This is a very good article about consumer protection with respect to financial services solicitation, which you can read in its entirety in Courthouse News Service.
Loan Payment Administration and its corporate parent Nationwide Biweekly Administration sued district attorneys in Monterey and Marin counties in October 2014 after a Monterey deputy district attorney said their solicitation letters violated state law. The latter company has a program called the “Interest Minimizer,” which in their mailed solicitations claims to save customers tens of thousands of dollars in interest over the life of a loan.
Monterey County Deputy District Attorney John Hubanks, one of the defendants, said that some customers don’t realize those letters are coming from a third party. He also said that the letters from Nationwide Biweekly Administration do not disclose that it charges a fee for its Interest Minimizer program and that Nationwide employees are trained to “obscure the existence or amount of fees during phone calls.” (per Courthouse News Service).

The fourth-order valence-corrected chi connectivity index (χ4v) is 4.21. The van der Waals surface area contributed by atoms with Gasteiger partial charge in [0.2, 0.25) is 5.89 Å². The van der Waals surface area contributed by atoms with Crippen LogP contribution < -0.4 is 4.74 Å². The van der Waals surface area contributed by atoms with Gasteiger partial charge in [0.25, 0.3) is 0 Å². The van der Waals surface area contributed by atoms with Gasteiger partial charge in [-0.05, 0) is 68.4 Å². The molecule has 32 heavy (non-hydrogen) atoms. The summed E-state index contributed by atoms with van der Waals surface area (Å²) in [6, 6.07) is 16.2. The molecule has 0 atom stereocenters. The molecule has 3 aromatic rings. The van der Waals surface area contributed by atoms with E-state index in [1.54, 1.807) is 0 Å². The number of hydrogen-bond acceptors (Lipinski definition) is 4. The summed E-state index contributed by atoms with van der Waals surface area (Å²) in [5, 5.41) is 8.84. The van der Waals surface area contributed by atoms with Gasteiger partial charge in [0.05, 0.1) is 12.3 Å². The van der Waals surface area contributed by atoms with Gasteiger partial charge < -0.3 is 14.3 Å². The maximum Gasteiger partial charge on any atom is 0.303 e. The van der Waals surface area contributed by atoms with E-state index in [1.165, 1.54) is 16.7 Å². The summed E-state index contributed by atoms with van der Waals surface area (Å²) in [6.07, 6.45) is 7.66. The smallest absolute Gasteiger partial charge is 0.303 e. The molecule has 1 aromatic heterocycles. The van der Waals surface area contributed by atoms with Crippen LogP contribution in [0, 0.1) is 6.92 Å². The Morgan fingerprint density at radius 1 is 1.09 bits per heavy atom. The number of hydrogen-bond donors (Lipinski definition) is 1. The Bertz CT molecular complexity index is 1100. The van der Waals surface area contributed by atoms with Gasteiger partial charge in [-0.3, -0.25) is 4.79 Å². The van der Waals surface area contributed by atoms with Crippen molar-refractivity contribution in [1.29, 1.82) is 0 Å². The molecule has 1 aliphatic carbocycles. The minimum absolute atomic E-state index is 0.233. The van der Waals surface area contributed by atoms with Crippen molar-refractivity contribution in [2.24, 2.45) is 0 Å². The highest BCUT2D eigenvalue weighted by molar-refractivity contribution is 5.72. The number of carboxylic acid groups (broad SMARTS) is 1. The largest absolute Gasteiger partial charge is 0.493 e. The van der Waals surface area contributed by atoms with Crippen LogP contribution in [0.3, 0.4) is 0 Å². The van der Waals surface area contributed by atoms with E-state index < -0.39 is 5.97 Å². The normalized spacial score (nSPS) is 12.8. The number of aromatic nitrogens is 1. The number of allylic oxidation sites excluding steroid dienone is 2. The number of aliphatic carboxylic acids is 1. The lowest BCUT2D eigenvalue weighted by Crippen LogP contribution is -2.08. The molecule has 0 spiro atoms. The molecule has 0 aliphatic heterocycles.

The plaintiffs asked U.S. District Judge Lucy Koh for a preliminary injunction against the DAs, saying their free speech rights were violated and that “use of lenders’ name in truthful, non-misleading offers to potential customers does not violate any valid state law.”
Judge Koh, in her ruling, disagreed and denied the motion and wrote “Nationwide has not shown that the public interest weighs in favor of granting an injunction.” She found, among other things, that Nationwide did not show a likelihood of success on the merits of its First Amendment claim, and that “an injunction would prohibit local officials from enforcing statutes designed to protect consumers from the risk of fraud.”